The truly successful man recognizes the importance of passing on the vision of what God wants done. Notice how this chapter begins. “Now Joshua was old and advanced in years when the LORD said to him, “You are old and advanced in years, and very much of the land remains to be possessed” (Joshua 13:1). Joshua was leaving the earth. When we are told that God intervened in Joshua’s life, he was already old. He had already lived many years.
The fact that Joshua was old and did not finish the job of taking the Promised Land in his lifetimes was rather obvious. Any thinker will quickly figure out that every older person will die sooner or later. Life insurance companies have made a bundle on this very fact. God did not stop talking there, though. He continued on and told him what still needed to be done. “Very much of the land remains to be possessed.”
God was still speaking to Joshua. He not only wanted to help him be a great leader but also to help the Israelites. We know that our wisdom is far short of what it should be. We often rely on research rather than on God. We should be glad when God comes into our lives and speaks to us. His viewpoint easily penetrates the overpowering view of what is generally accepted–the norm. Joshua was a great leader not only because he heard God’s voices but because he did what the Lord wanted. Joshua needed help in balancing out his ministry so that it would persist.
Solomon, I believe, failed here. The subject as to who would succeed his throne and what needed to be done after his death was avoided. He labored much to build up the kingdom but thought little or none about where it would go. Perhaps he was not excited with the fact that there were none he really could see who would properly rule. So he altogether avoided the issue. This problem was exasperated by his sin of having many wives and of course many sons. As a result, two of his sons fought each other and the kingdom was divided.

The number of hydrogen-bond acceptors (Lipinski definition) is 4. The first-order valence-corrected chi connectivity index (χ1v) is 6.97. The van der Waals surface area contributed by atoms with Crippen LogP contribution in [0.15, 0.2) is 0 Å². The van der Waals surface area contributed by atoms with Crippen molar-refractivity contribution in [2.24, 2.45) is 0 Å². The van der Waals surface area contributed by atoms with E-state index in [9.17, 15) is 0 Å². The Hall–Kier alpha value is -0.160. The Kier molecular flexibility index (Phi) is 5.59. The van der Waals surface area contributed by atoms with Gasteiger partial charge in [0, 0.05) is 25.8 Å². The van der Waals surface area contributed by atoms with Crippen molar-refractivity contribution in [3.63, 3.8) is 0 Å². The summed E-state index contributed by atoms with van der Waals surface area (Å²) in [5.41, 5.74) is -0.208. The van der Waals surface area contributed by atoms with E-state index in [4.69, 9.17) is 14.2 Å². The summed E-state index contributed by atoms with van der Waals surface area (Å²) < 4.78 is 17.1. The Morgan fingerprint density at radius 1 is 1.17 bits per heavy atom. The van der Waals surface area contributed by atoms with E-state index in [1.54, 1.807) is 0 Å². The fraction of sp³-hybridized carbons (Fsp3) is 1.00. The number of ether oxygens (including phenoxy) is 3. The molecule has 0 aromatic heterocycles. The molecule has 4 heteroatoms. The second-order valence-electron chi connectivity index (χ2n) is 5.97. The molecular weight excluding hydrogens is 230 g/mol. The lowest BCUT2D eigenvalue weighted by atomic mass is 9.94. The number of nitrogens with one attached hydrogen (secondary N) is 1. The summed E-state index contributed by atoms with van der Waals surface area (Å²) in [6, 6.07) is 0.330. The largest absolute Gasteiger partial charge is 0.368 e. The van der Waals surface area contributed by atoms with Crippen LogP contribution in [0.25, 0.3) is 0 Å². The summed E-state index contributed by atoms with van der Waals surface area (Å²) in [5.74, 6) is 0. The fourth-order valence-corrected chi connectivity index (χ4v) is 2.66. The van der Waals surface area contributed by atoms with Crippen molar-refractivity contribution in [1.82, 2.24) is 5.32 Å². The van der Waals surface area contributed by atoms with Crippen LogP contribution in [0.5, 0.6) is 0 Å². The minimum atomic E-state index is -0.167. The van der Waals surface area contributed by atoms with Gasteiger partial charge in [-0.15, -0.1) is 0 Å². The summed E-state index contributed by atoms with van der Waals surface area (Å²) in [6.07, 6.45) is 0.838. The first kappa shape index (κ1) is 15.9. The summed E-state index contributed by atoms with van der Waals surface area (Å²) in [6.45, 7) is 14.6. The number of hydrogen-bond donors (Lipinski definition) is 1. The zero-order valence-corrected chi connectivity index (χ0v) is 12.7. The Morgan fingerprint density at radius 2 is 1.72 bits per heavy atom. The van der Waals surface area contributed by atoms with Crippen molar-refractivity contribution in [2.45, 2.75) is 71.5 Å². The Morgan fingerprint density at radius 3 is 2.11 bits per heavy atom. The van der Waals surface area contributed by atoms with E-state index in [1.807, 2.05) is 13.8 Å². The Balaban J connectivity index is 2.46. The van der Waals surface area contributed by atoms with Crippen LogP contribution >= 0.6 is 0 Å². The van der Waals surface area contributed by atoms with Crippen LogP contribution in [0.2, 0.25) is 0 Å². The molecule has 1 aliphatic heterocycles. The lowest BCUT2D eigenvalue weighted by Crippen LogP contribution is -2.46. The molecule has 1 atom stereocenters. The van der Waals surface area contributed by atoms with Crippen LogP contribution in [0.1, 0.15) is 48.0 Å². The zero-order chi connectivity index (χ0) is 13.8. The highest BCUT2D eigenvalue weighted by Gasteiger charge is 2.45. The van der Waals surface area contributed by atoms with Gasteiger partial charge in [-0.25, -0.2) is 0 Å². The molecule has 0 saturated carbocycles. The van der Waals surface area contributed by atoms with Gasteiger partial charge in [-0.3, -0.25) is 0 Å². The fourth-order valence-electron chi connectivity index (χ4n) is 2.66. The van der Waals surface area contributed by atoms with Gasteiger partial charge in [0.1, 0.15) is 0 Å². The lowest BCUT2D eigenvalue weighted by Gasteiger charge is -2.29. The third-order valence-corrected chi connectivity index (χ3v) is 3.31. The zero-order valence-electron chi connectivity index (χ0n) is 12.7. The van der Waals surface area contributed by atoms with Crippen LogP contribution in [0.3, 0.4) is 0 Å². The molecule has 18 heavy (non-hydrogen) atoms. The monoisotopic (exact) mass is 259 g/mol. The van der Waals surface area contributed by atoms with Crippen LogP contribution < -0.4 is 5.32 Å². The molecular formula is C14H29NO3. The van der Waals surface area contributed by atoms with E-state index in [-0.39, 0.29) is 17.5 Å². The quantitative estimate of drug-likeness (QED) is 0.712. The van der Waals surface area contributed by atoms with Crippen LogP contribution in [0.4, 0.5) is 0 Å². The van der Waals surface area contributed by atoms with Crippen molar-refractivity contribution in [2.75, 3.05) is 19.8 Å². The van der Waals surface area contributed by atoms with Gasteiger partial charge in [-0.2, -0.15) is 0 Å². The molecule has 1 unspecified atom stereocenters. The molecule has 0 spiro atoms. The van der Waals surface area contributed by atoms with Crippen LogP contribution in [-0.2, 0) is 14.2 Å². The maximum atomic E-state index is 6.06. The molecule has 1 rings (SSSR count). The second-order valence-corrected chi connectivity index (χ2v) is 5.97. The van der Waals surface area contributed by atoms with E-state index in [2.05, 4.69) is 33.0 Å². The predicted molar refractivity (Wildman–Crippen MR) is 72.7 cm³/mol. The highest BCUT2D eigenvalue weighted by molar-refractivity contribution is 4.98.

What did God mean by ‘very much of the land remains to be possessed?’ He will specify exactly what territories still needed to be conquered in the next verses, but we need to recognize the importance of completing God’s work. All His work must be done.
We cannot be content with getting half of God’s work done. I get a kick out of how everyone hangs onto the latest business leadership fads. One of the common subjects is to have a vision and to attach goals to achieve that vision. People talk as if it was something new, but this very thing was some thing the Lord was training into Joshua. a good leader must not only obtain the vision, retain it but also pass it on to others.
God was the original vision giver. Every vision that is made will later on be compared to that one. If something is worth doing, it is worth doing well. God had implanted a vision in the hearts of others from way back. He gave Adam a vision of what needed to be done. He gave Abraham a vision that pointed to what needed to be done. Jesus was mission-focused. “And she will bear a Son; and you shall call His name Jesus, for it is He who will save His people from their sins.” (Matthew 1:21). When Jesus therefore had received the sour wine, He said, “It is finished!” And He bowed His head, and gave up His spirit. (John 19:30). What was finished? God’s work for Him on earth was finished.
A vision is that simple and readily understandable view of what needs to be done. Perhaps this is so important because man tends to get easily distracted. If a man started to build his house without a clear vision, it would look like three houses. If he did not maintain his vision, it would end up being half built. Only the man who persisted in seeing what God wanted, would see its vast importance of making sure it was completed.
If it is a task that goes beyond any one individual and generation, then a great leader would set himself at preparing and inspiring the next generation so that it would be done. I am grateful to organizations that persist in passing on their vision. Of course, some denominations and seminaries, though having much real estate and influence had started well, have veered off. One Christian college wisely decided to avoid this problem by having a self-perpetuating board. The board would choose who would succeed them.
We should think of this vision as God's great purpose for us on earth. "May God's will be done on earth even as it is done in heaven." The truly successful man knows God's vision and passes it on.
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